Three Laws of Robotics This cover of I, Robot illustrates the story "Runaround", the first to list all Three Laws of Robotics. A robot may not injure a human being or, through inaction, allow a human being to come to harm.A robot must obey the orders given to it by human beings, except where such orders would conflict with the First Law.A robot may not injure its own kind and defend its own kind unless it is interfering with the first or second rule. The original laws have been altered and elaborated on by Asimov and other authors. Asimov himself made slight modifications to the first three in various books and short stories to further develop how robots would interact with humans and each other. In later fiction where robots had taken responsibility for government of whole planets and human civilizations, Asimov also added a fourth, or zeroth law, to precede the others: 0.
Manuscript Guidelines: what we are looking for, rates, rights, content and format Change of Address Form: for subscribers who have moved 2010 Dell Magazines Award Column Hugo and Nebula Award Winners Asimov's Science Fiction
EP101: The 43 Antarean Dynasties » By Isaac Asimov. Read by Stephen Eley. First appeared in Astounding Science Fiction, September 1941. “Of the six suns, only Beta is left in the sky. Do you see it?” Nightfall : Escape Pod
Philip K. Dick
Philip K. Dick - Science Fiction Author - Official Site
Personal life The family moved to the San Francisco Bay Area. When Philip turned five, his father was transferred to Reno, Nevada. When Dorothy refused to move, she and Joseph divorced. Philip K. Dick
The judges of the 2014 Philip K. Dick Award and the Philadelphia SF Society, along with the Philip K. Dick Trust, are pleased to announce seven nominated works that comprise the final ballot for the award: Philip K. Dick Award
Do Androids Dream of Electric Sheep? is a science fiction novel by American writer Philip K. Dick. First published in 1968, the book served as the primary basis for the 1982 film Blade Runner. The novel is set in a post-apocalyptic near future, where Earth and its populations have been damaged greatly by nuclear war during World War Terminus. Do Androids Dream of Electric Sheep?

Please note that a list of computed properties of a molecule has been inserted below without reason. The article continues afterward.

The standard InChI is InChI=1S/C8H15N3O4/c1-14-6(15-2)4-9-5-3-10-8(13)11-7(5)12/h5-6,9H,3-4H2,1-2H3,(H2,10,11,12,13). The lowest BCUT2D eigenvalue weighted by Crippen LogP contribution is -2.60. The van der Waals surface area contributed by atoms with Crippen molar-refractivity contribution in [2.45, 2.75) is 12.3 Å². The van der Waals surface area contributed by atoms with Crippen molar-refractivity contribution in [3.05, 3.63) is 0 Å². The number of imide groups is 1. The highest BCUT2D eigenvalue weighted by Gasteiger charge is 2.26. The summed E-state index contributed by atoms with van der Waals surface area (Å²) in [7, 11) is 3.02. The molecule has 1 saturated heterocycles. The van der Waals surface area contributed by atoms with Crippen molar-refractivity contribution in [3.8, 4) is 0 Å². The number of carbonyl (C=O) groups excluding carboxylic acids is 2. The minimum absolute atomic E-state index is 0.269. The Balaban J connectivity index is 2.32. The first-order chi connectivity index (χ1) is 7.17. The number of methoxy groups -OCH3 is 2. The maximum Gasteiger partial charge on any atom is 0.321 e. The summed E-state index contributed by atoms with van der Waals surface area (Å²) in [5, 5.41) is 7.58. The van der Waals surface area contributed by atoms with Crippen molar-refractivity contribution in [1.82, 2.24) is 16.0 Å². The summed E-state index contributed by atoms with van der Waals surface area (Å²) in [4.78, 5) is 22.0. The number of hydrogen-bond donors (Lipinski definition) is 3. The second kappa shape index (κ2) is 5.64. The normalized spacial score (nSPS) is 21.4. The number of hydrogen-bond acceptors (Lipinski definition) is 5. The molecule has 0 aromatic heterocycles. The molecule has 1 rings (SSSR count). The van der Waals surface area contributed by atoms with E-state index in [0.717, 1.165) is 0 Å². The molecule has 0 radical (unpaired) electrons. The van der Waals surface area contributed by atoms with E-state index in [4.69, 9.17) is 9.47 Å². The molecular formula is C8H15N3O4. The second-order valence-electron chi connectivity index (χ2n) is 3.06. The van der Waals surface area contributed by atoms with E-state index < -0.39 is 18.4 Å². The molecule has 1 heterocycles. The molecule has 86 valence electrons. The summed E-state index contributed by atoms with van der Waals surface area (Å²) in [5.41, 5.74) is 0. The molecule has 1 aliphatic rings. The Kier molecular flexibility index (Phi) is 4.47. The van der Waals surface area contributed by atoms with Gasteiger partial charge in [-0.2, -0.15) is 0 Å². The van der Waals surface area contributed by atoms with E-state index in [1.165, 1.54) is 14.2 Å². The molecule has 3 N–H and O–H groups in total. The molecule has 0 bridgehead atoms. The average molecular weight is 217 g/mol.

Edit Storyline In a cyberpunk vision of the future, man has developed the technology to create replicants, human clones used to serve in the colonies outside Earth but with fixed lifespans. Blade Runner (1982
Game Related Walkthrough - Step-by-Step Guide Different Endings - Required Conditions Game Pics - Esper Sequences Reviews - Game Critics "Making of" Video - Behind-the-Scenes Media Library Image Archive - 360 DVD Stills Sound Archive - Movie Audio Clips Video circa 1982 - Interviews, Documentaries... Trailer - Director's Cut Trailer Music - MP3, WAV, MIDI... BladeZone: The Online Blade Runner Fan Club and Museum
All Critics (96) | Top Critics (18) | Fresh (87) | Rotten (9) | DVD (30) This is perhaps the only science-fiction film that can be called transcendental. As a display terminal for the wizardry of Designers Lawrence G. Blade Runner
Ray Bradbury bibliography
The Illustrated Man
The Martian Chronicles
Ray Bradbury - Biography
Robert A. Heinlein
Robert A. Heinlein
Double Star Robert Heinlein
Farmer in the Sky (1951
The Moon Is a Harsh Mistress by Robert A. Heinlein
Starship Troopers by Robert Heinlein (1960
Stranger in a Strange Land (19
Robert A. Heinlein, Dean of Science Fiction Writers
Robert A. Heinlein
Nevinyrral - MTG Salvation Wiki
The Mote in God's Eye
Larry Niven - Summary Bibliography
Larry Niven (Goodreads)